Saturday, 16 May 2015

An extract from my novella

“Hari? What kind of a name is that?”
“It’s a proper name.”
“As in Harry Potter or hairy legs?” 

“No, as in hurry up, please!”

Last December, I started writing a novella set in Mumbai. It is a crime story, though, let me warn you that it has a leisurely pace and is more atmospheric than hardboiled. The protagonist is Hari Hemmady, a mild-mannered detective in the crime branch with a nose for homicide cases. I meant to finish the story by Christmas but couldn’t due to various reasons. So far I have written upwards of 6,000 words and I hope to complete it in coming weeks. Alongside, I’m also working on a collection of fast-paced short stories that I intend finishing by Diwali this November. I don’t want to rush into either as I don’t write every day and, in fact, I write only when I have the time and the mood suits me.

For now, I thought I’d give you a glimpse into a portion of the first draft of my novella which I have gone through a couple of times. It requires editing and probably revision too which I’ll undertake after I complete the entire story. I haven’t figured out a title yet. Read on…



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“So you’re not going to use third degree on me, are you?”

Hari Hemmady backed away as Trisha switched off the kitchen light and swept past him into the living room. His 6'3" broad-shouldered frame trailed after her and almost knocked her down when she stopped abruptly and turned around to face him. He steadied her and stepped back.

He liked the way she looked at that moment, standing in front of him, her arms folded and her head cocked to one side, lips compressed, gazing up at him through shining dark eyes. God, she was beautiful, he thought. He experienced a familiar sensation but he knew better than to tell her what he was thinking.

“Hemmady, all I asked you was a simple question and all I wanted was a straight answer. Don’t give it to me if you don’t want to. I’m not going to beat it out of you, okay?” She whirled around and walked towards their study.

That did it. He’d have to stick to his side of the bed tonight. She used his last name only when she was upset with him which was rare. He decided not to mess with her.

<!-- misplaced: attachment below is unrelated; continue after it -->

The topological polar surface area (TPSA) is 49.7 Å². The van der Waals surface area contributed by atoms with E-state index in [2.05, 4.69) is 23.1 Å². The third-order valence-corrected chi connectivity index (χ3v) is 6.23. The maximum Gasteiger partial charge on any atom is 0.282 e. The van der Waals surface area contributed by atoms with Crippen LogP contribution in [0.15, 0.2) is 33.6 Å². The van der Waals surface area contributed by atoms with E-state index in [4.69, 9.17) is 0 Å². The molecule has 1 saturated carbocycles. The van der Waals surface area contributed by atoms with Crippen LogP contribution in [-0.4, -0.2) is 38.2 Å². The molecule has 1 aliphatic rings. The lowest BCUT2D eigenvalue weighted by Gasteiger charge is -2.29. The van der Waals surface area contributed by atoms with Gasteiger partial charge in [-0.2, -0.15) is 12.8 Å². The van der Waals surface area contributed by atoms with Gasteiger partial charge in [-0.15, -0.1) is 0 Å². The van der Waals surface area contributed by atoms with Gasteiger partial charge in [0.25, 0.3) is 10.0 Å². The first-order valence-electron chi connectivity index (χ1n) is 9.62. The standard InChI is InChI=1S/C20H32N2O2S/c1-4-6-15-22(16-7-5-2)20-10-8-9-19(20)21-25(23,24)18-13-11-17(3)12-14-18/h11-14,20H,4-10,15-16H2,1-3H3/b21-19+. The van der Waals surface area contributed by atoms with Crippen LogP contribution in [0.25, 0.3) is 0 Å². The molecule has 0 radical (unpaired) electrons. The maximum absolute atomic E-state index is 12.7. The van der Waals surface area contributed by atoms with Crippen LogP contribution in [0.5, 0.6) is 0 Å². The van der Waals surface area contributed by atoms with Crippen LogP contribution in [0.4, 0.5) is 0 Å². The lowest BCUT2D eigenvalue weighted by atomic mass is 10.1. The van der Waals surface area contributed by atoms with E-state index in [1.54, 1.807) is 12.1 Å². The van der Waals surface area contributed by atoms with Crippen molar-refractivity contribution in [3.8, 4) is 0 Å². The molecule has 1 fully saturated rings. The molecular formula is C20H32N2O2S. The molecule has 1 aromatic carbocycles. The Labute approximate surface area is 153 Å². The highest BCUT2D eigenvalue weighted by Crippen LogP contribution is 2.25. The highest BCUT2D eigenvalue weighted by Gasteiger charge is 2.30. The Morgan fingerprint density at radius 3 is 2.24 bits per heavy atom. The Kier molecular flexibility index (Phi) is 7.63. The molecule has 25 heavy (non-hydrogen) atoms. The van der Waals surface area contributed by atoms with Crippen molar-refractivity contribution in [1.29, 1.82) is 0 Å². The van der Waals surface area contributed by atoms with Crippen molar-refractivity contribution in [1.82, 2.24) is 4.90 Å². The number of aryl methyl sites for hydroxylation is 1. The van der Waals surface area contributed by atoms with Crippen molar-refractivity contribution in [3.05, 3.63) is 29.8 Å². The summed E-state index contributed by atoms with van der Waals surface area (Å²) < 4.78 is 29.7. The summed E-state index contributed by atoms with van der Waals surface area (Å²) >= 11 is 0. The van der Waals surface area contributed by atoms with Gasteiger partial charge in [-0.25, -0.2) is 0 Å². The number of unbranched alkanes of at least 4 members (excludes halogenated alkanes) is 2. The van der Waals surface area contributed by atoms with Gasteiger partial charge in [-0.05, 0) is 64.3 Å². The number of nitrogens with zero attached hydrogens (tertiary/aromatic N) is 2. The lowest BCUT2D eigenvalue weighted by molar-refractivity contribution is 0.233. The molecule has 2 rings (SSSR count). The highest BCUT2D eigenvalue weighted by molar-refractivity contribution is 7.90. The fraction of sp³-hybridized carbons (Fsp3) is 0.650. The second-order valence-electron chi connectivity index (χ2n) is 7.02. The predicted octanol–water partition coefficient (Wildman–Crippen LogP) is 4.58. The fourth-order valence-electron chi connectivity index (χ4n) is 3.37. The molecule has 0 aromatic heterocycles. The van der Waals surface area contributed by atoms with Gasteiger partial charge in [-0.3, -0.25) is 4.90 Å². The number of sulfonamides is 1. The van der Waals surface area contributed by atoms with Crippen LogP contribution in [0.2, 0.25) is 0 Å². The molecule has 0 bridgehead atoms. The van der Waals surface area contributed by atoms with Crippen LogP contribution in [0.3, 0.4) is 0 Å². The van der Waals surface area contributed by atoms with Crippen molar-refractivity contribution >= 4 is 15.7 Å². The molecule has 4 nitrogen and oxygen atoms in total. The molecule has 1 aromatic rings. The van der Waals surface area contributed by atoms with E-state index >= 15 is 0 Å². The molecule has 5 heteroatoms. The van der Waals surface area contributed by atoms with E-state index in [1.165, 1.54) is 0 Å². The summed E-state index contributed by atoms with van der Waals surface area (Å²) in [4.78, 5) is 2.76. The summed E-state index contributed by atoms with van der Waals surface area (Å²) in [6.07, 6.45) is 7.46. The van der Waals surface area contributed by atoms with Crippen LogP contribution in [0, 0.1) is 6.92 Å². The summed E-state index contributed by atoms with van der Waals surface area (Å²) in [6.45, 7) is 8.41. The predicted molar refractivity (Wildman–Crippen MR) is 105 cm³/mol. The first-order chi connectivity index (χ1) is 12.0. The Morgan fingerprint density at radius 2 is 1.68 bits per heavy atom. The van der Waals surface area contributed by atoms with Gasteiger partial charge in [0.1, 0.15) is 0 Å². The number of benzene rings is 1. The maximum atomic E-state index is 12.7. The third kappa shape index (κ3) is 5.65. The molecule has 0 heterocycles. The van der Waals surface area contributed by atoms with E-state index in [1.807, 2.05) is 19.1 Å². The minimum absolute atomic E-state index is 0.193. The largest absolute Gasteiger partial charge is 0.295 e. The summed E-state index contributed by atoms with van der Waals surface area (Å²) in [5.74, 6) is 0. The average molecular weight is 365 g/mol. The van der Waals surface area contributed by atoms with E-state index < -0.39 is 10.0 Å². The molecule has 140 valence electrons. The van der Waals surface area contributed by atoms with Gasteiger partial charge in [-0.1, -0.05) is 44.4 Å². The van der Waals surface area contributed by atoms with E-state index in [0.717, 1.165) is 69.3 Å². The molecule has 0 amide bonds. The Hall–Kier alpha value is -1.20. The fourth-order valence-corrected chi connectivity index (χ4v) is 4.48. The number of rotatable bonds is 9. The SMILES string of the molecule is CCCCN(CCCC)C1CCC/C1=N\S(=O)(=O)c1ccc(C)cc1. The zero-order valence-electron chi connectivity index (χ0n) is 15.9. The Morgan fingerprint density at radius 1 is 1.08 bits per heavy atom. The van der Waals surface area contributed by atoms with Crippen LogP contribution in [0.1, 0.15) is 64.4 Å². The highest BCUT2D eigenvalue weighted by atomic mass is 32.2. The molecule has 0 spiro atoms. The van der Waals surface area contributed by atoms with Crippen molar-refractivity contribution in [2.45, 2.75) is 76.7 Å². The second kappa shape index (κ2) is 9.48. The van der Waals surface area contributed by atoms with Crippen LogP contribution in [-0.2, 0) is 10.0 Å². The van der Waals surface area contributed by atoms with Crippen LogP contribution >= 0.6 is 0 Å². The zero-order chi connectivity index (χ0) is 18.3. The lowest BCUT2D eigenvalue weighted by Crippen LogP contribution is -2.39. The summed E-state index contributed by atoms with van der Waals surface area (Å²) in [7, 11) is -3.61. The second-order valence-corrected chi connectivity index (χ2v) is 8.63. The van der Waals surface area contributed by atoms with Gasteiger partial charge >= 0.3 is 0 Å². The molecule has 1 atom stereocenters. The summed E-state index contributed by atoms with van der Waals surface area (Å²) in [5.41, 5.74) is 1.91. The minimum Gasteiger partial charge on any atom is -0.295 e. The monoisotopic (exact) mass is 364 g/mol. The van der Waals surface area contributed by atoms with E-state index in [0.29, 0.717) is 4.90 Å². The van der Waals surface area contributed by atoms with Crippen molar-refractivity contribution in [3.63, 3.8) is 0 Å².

“Look, Trish,” he began. “For whatever it’s worth…”

She turned once again and gave him a look that said, “I dare you to say the truth, mister.”

“…I think she still has her looks,” he finished.

“You think?”

He almost raised his voice in exasperation. “Well, I didn’t get a good look at her. I was there only a couple of minutes. Besides, it was dark on the landing and there were these potted plants all over the place. Anyway, how the hell does it matter? Dina was in my past. I love you and I’m married to you now and that’s how I want it for the rest of my life, and you know I do.”

And then he did mess with her. “You are jealous, aren’t you, Trish?” He said mischievously and regretted it instantly.

She gave him a fiery look. “Don’t even think of it tonight, Hemmady,” she said and walked away.

He stared after her. She did it every time! That’s what you get for marrying a psychologist. He started to say something but decided against it. He was contemplating whether to follow her and make up or spend the night in the living room when his cell phone rang. It was ACP Dhond calling to inform him that the last suspect, the building watchman, was clean. The man had a sound alibi. He had been on leave when the crime took place and was, in fact, in his native village attending a wedding the day Mrs. Seth was poisoned to death. Dhond said he had checked out the alibi and found no reason to detain the guard.

“All right, Dhond, if you’re sure then let him go. But did he say anything that might give us a paan to chew on?”

“Saab, he did mention a stranger who visited Mrs. Seth on at least two occasions.”

“Male or female?”

“Male.”

“How old?”

“Late thirties.”

“When was this?”

“About a week before the murder.”

“Did he say who he was?”

“The man didn't give a name but our man thinks he was a lawyer.”

“How come?” Hemmady wanted to know.

“The watchman said he thought the man was a vakil because he was carrying papers the way lawyers usually do. A bunch of them tied loosely together on an open cardboard file and held close to the chest.”

“Yes, I know the kind. Did he leave a number in the visitors’ book?”

“Mrs. Seth’s housing complex doesn’t keep one. People walk in and walk out, even at nights.”